We have reached the Turnaround deadline in the Kansas House. This past week we worked 59 bills on the House Floor. Those bills are now ready to be worked by the Senate, and the House will prepare to work the bills sent to us by the Senate. At this point in the session, all bills have been considered and passed by their committees and passed out of their House of Origin, or they are “dead” for the session. If a bill is referred to an “exempt committee” at any point during its tenure, it is exempt from this deadline and can be considered at any time during the session. These bills are called “blessed.” House exempt committees are Tax, Federal & State Affairs, Appropriations, and Calendar & Printing.
There are several “blessed” bills upon which I have cast a suspicious eye. Remember, when you see great efforts being made to keep a bill alive, the first thing you should ask yourself is why your legislature has such a strong sense of urgency to pass this legislation, and why said legislation is necessary in the first place. I often jokingly refer to bills that don’t die as “zombie bills,” but truly, there is nothing funny about many of these pieces of proposed legislation. It is important to remember to stay vigilant until the conclusion of legislative session in even-numbered years- only then is all potential legislation truly “dead.” I do not often speak for my fellow legislators here in northeast Johnson County, but I can say with conviction that the five of us want to hear from you about proposed legislation that concerns you.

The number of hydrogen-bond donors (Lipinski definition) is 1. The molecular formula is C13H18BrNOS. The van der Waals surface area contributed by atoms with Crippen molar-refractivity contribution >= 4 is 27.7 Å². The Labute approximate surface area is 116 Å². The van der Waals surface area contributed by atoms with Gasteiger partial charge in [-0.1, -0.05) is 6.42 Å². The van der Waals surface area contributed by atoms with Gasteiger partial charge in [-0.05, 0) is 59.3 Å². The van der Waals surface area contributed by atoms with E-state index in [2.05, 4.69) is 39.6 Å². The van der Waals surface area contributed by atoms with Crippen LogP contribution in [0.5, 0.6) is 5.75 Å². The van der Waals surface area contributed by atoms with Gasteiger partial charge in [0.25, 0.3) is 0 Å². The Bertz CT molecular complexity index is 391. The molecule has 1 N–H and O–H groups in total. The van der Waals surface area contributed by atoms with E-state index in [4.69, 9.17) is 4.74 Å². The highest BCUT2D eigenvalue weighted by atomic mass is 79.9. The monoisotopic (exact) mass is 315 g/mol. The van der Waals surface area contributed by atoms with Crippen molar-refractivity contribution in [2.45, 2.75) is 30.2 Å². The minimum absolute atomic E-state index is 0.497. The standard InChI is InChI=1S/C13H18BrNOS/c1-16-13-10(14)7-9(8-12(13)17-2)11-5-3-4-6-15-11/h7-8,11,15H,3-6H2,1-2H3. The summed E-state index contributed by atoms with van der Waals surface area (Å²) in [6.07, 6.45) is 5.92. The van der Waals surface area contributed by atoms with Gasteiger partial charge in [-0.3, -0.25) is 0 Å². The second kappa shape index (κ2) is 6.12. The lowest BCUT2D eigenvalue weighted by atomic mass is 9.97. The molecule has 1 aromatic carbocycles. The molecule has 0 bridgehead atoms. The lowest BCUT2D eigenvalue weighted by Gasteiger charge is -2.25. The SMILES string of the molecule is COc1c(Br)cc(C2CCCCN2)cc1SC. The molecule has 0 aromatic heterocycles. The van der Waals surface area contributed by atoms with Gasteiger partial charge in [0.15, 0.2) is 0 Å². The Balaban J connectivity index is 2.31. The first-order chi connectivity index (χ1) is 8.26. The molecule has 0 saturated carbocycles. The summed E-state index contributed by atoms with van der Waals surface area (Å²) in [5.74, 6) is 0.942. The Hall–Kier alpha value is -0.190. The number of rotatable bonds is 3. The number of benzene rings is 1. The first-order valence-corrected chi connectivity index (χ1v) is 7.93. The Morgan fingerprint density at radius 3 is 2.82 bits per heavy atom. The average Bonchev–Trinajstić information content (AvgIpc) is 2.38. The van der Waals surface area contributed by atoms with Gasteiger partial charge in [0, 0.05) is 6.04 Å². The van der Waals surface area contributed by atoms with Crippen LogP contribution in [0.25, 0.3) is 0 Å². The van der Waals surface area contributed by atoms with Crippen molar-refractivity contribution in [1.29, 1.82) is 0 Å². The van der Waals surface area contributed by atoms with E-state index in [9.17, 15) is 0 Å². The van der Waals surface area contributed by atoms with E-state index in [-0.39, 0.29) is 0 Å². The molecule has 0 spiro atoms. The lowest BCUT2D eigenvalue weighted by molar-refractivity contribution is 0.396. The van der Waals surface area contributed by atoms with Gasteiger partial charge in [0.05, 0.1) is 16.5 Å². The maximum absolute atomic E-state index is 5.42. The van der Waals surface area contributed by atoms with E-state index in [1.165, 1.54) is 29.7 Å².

The Transparency and Accountability Act continues to generate conversation in and out of the Statehouse. As many of you may recall, I researched, wrote, and introduced legislation that would make it a statutory requirement for the Kansas Legislature to live-stream video and audio of all of our committee and chamber proceedings on the Internet. The bill that I sponsored, HB 2438, the Transparency and Accountability Act, stalled largely in part to the nearly $1 million fiscal note that was attached to the bill.
I worked with Senator Kay Wolf to craft a smaller-scaled, fiscally conservative version of the Transparency Act. SB 413 (also referred to as the Transparency Act) requires audio and video streaming in the four largest committee rooms. It does not include audio and video in the House or Senate Chamber. This bill, while much smaller than what I initially pursued, is a step in the right direction. It is an exempt bill, meaning that it can be worked or heard at any time in the Session. It is currently in the Senate Fed and State committee, awaiting a hearing. I have been told that a hearing will be scheduled for March- so I am actively seeking people to provide written and/or oral testimony in favor of the bill. If you want to help by providing testimony, please contact me. This is your state government that you all pay taxes for- and I firmly believe that our proceedings should be easily available to you in all media forms.